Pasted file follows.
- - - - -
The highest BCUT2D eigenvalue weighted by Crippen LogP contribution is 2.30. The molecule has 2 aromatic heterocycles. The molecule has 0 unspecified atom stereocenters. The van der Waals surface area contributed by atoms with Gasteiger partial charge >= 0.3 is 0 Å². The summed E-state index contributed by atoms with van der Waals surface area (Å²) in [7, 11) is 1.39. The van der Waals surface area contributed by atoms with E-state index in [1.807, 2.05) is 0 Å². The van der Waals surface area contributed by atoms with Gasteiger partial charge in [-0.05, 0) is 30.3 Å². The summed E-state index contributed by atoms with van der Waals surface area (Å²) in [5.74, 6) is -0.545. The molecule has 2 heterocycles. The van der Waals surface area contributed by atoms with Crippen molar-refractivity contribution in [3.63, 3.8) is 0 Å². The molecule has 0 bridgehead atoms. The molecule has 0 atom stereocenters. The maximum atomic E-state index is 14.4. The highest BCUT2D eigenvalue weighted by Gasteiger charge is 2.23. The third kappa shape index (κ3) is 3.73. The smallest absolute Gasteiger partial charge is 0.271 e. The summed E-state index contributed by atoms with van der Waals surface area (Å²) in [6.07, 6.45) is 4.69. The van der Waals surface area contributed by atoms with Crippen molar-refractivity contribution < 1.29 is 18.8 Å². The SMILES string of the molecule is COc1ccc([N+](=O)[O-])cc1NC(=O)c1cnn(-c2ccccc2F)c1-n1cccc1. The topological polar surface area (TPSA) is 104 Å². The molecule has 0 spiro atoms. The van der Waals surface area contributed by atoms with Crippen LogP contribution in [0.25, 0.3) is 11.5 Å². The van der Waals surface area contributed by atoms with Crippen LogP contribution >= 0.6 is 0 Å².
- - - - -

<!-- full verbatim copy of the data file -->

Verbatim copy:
The highest BCUT2D eigenvalue weighted by Crippen LogP contribution is 2.30. The molecule has 2 aromatic heterocycles. The molecule has 0 unspecified atom stereocenters. The van der Waals surface area contributed by atoms with Gasteiger partial charge >= 0.3 is 0 Å². The summed E-state index contributed by atoms with van der Waals surface area (Å²) in [7, 11) is 1.39. The van der Waals surface area contributed by atoms with E-state index in [1.807, 2.05) is 0 Å². The van der Waals surface area contributed by atoms with Gasteiger partial charge in [-0.05, 0) is 30.3 Å². The summed E-state index contributed by atoms with van der Waals surface area (Å²) in [5.74, 6) is -0.545. The molecule has 2 heterocycles. The van der Waals surface area contributed by atoms with Crippen molar-refractivity contribution in [3.63, 3.8) is 0 Å². The molecule has 0 bridgehead atoms. The molecule has 0 atom stereocenters. The maximum atomic E-state index is 14.4. The highest BCUT2D eigenvalue weighted by Gasteiger charge is 2.23. The third kappa shape index (κ3) is 3.73. The smallest absolute Gasteiger partial charge is 0.271 e. The summed E-state index contributed by atoms with van der Waals surface area (Å²) in [6.07, 6.45) is 4.69. The van der Waals surface area contributed by atoms with Crippen molar-refractivity contribution < 1.29 is 18.8 Å². The SMILES string of the molecule is COc1ccc([N+](=O)[O-])cc1NC(=O)c1cnn(-c2ccccc2F)c1-n1cccc1. The topological polar surface area (TPSA) is 104 Å². The molecule has 0 spiro atoms. The van der Waals surface area contributed by atoms with Crippen LogP contribution in [0.25, 0.3) is 11.5 Å². The van der Waals surface area contributed by atoms with Crippen LogP contribution >= 0.6 is 0 Å².